Luther is not a perfect place.
There is currently a waiting list and a significant waiting time to see a counselor. There's a strong tendency for international kids to hang out with international kids and for white protestant kids to hang out with white protestant kids. We lack sufficient options for gender-inclusive housing. There are microaggressions in classes and examples of blatant racism. The directorship of the Diversity Center needs to be addressed. A student articulately wrote about her concerns with an invited lecturer and was then publicly ridiculed for her questioning. I've overheard insensitive conversations and attacks on other people's views and character, often masked behind a computer screen and apps like YikYak.
Perhaps what's most frustrating is, in my experience at Luther, these issues don't appear to be at the forefront of the majority of my peers' minds. And, if I'm being honest, I'm not immune to my own criticism: oftentimes, maintaining my GPA and getting a solid eight hours of sleep feels a lot more pressing than addressing issues such as these.
I don't want my college education to teach me to be an apathetic person.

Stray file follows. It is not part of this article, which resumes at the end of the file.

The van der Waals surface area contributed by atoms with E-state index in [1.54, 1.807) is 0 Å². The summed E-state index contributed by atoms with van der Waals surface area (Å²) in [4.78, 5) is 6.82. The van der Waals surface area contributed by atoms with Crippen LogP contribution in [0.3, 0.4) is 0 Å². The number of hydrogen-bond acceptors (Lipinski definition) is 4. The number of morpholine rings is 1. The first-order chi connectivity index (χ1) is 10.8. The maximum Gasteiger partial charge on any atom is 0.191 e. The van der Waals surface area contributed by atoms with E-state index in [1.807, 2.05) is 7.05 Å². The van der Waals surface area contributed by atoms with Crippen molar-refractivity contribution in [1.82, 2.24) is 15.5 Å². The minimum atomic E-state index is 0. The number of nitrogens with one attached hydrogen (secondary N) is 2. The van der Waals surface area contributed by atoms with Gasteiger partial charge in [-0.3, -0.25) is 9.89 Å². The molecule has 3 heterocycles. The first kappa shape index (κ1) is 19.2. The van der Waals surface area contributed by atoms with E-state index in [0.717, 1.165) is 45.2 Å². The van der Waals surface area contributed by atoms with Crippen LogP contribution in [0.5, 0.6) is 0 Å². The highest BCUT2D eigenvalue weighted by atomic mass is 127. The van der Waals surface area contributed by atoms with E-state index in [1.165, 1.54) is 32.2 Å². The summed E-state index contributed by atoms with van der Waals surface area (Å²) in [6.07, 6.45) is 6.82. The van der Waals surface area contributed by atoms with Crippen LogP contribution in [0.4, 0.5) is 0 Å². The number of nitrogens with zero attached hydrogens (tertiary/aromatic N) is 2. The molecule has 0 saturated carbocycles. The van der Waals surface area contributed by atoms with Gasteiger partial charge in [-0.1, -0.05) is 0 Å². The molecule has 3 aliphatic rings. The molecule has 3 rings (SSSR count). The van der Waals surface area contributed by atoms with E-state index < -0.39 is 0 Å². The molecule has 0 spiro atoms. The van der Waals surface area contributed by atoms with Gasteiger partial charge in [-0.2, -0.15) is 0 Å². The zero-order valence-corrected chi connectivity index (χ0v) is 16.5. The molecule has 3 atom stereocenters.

I don't think my ability to write an APA style lab report, identify anatomical structures, or to explain the influence of the Judson Dance Theatre say anything about my character. But I do think my choice to not attend the gender-neutral housing panel, or my choice to walk out of class in solidarity with students at Mizzou do say something about who I am. One of those behaviors does not match what I value, and that's upsetting to me.
Thankfully, this semester I've noticed a significant change in (some of) the student body in demanding action on issues such as the ones listed above that need to be addressed. Students are realizing the power they have in making the institution what they want it to be, and changing it in ways that desperately need to be changed. I, too, am trying to find ways to better the college before I leave it, and to demand action on important issues. My senior project especially addresses issues of mental health (and the current shortage of options for students seeking options) and sexual misconduct on Luther's campus.
Luther truly is a magical place, but - like any place - it does have its imperfections, some of them vastly bigger than others. I'm glad to see a change in my peers, and myself, in taking responsibility in changing some of these issues.